Carved underneath a bench in a public transit station and left as a gift from your mentor Sycamore, there's a surprising weight in those fleeting lines. Many of my friends never seemed to find the message, and I admittedly only caught it because someone told me to look around until I found "something special."
While nothing in Alpha Sapphire (the version I spent most of my time playing) hit me quite as hard, it was a lot more direct with its philosophical overtones. Time and time again, the series villains suggested that from their perspective, I was the evil one, or that maybe I should take a moment to understand why they made the choices they did. And this isn't to say that the game ever gets into the kind of overt self-loathing and melodrama of a game like Spec Ops. These are just casual questions posed to the player, often with a gentle humorous slant.
The games' main conflict revolves around two nigh-identical gangs struggling for control of the world's resources. One, Team Magma, wants to revive the ancient beast Groudon and cover the world in land to give people more places to live. The other, Team Aqua, would rather drown the world in torrential rain with the ancient whale Kyogre to create a sanctuary for the countless marine Pokémon throughout the seas. As the protagonist, it's up to you to use your Pokémon to stop either team from destroying the world. It's superficial and it's cheesy, but that's okay. For adults, the quality and wit of the dialogue is there for you, while children can approach it from a simpler perspective. It's the same dichotomy you get in good Disney. It's approachable for the youngest among us, but maintains a layer of subtext for the older crowd.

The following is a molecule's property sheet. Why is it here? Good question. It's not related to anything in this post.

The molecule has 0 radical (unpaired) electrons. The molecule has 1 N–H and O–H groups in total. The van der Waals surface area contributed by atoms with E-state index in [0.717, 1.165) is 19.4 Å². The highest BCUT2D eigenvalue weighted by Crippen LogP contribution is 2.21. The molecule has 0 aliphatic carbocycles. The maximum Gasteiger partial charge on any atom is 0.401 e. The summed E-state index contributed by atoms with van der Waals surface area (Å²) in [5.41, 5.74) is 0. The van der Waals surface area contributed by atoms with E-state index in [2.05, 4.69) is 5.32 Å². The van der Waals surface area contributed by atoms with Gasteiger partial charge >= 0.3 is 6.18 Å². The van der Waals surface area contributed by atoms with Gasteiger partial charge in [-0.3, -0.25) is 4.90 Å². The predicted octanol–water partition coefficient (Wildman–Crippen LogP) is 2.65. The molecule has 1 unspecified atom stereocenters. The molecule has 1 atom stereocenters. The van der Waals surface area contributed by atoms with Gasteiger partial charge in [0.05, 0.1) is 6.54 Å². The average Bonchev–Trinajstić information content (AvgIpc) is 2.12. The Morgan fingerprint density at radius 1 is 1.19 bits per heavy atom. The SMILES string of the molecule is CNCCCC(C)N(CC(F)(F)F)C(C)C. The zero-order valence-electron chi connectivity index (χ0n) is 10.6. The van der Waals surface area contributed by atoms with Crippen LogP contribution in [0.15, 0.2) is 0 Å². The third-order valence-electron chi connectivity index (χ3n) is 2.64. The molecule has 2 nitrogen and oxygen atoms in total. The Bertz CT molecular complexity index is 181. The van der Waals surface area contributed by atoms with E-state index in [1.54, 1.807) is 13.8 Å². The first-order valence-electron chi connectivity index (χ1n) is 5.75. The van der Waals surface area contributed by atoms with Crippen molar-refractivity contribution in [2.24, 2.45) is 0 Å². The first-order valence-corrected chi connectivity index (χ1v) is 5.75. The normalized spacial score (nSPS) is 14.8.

With the release of these remakes, I'm well into my 20s, but when the originals were released, I was a troubled teen, playing through a copy of Ruby on a stolen Game Boy Advance I had to keep hidden from my mum. Over the course of a few months, I steadily caught nearly every Pokémon I could, and tried to tackle the game's many mysteries one by one.
Some fans may recall just how obtuse the solutions for some of the puzzles in Ruby and Sapphire were - with a few of the rarer Pokémon requiring at least some knowledge of braille to find at all. Without a player's guide or friends to help figure things out, that sequence took me months to work out on my own.
I've had my Pokémon review copies for a few weeks now, and the experience of playing through these remakes alone - without any published guides - was eerily similar. It's rare in the digital age to keep secrets hidden for long at all, and despite the fact that both games have been out for a few days in the US already, it's actually kind of amazing to me that people haven't yet figured out all of the secrets these re-issues have to offer. Nintendo has tried so hard to bury all of this under layers of sleuthing and discovery and puzzle-solving feels like an odd, albeit enriching throwback to the early days of the Web. It's the closest many of us will likely get to genuinely exploring unknown territory.
It's these kinds of things that remind me that people love Pokémon for a reason. As tired as the series can often seem, these games have a strong emotive core laced with pieces of refined mechanical slices that, while often repetitive, still accomplish far more than newer series with weaker creative underpinnings.